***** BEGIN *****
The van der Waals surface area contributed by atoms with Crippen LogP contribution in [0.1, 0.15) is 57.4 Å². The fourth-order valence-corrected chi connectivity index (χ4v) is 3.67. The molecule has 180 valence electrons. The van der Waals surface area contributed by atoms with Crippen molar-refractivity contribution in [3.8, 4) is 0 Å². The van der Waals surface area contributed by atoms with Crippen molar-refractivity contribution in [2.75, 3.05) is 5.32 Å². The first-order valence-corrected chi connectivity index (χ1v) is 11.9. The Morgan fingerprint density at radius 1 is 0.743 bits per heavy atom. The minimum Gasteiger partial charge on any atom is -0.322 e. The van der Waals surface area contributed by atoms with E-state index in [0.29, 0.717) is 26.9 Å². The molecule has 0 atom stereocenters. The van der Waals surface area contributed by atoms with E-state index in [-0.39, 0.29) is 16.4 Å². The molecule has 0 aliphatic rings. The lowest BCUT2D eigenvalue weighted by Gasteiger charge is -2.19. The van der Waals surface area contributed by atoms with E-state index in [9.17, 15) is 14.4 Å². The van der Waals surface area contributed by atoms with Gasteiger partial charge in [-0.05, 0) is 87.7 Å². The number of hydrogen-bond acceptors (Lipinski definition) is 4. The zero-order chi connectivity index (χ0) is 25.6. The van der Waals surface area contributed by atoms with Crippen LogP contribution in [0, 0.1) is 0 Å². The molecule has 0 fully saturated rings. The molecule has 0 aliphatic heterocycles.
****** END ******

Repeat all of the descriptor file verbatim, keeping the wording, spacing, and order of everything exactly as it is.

The van der Waals surface area contributed by atoms with Crippen LogP contribution in [0.1, 0.15) is 57.4 Å². The fourth-order valence-corrected chi connectivity index (χ4v) is 3.67. The molecule has 180 valence electrons. The van der Waals surface area contributed by atoms with Crippen molar-refractivity contribution in [3.8, 4) is 0 Å². The van der Waals surface area contributed by atoms with Crippen molar-refractivity contribution in [2.75, 3.05) is 5.32 Å². The first-order valence-corrected chi connectivity index (χ1v) is 11.9. The Morgan fingerprint density at radius 1 is 0.743 bits per heavy atom. The minimum Gasteiger partial charge on any atom is -0.322 e. The van der Waals surface area contributed by atoms with E-state index in [0.29, 0.717) is 26.9 Å². The molecule has 0 atom stereocenters. The van der Waals surface area contributed by atoms with E-state index in [-0.39, 0.29) is 16.4 Å². The molecule has 0 aliphatic rings. The lowest BCUT2D eigenvalue weighted by Gasteiger charge is -2.19. The van der Waals surface area contributed by atoms with E-state index in [9.17, 15) is 14.4 Å². The van der Waals surface area contributed by atoms with Gasteiger partial charge in [-0.05, 0) is 87.7 Å². The number of hydrogen-bond acceptors (Lipinski definition) is 4. The zero-order chi connectivity index (χ0) is 25.6. The van der Waals surface area contributed by atoms with Crippen LogP contribution in [0, 0.1) is 0 Å². The molecule has 0 fully saturated rings. The molecule has 0 aliphatic heterocycles.